Osteoporosis affects both women and men. Women are at a greater risk of developing osteoporosis than men, mainly due to the rapid decline in oestrogen levels after menopause. Oestrogen is an important hormone for maintaining healthy bones. When oestrogen levels decrease, the bones lose calcium (and other minerals) at a much faster rate - bone loss is approximately 1% - 5% per year after menopause.
Men also lose bone as they age, but their bone mass generally remains adequate until much later in life. However, certain risk factors such as reduced calcium intake and low levels of vitamin D, can increase age related bone loss. Although osteoporotic fractures are less common in men than in women, when they occur, these fractures are associated with higher disability and death than in women.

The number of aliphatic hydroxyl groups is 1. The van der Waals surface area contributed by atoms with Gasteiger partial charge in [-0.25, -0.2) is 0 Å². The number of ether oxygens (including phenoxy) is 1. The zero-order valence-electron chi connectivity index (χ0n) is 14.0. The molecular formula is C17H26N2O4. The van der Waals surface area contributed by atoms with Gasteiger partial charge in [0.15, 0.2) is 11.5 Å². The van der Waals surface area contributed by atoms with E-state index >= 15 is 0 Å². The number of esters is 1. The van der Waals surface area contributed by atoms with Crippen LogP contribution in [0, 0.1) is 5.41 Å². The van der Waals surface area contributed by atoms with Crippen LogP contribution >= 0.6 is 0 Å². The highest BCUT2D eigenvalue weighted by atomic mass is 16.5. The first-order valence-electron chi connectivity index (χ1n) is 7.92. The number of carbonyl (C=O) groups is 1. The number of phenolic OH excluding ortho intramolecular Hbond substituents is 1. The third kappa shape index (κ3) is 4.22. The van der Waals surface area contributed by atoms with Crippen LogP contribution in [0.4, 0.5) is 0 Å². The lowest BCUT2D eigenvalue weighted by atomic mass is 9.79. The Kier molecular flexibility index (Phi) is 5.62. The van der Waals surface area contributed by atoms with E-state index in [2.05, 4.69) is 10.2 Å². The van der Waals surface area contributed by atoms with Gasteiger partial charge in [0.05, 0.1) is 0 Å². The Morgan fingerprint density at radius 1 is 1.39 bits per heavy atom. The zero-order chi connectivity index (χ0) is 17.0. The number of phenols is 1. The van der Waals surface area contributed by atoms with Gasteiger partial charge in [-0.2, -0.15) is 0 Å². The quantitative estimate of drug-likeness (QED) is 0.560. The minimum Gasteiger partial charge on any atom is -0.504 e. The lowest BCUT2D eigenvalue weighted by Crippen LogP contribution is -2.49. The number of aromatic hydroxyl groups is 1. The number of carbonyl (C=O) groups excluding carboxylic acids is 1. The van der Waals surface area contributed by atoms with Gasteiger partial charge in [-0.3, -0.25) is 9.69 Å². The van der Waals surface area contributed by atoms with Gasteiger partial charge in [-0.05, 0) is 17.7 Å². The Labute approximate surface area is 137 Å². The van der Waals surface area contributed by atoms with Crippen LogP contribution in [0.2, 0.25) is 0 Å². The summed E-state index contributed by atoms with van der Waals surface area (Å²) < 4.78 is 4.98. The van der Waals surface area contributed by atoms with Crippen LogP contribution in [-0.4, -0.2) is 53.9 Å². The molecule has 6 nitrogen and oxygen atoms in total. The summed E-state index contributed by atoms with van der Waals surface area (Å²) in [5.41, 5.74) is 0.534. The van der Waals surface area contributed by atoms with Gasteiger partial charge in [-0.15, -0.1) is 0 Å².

Risk factors for osteoporosis
The following risk factors can increase your chance of developing osteoporosis.
Your family history:
- Any family history of osteoporosis and fractures
Your medical history:
Certain conditions and medications can increase your risk of osteoporosis:
- Cortico-steroids (commonly used for Asthma)
- Rheumatoid arthritis
- Over-active thyroid or parathyroid glands
- Coeliac disease and other chronic gut conditions
- Chronic liver or kidney disease
The following symptoms may also indicate an increased risk of osteoporosis.
- Lack of libido
- Other symptoms of low testosterone levels
- If your period has stopped for 6-12 consecutive months (excluding pregnancy, menopause or hysterectomy)
- If you experience early menopause
- Excessive alcohol consumption
- Diet lacking in calcium
- Lack of sunlight exposure, which may cause vitamin D deficiency
- Sedentary lifestyle over many years
To stop the fracture cascade, it is essential that osteoporotic fractures are identified and treated as quickly as possible.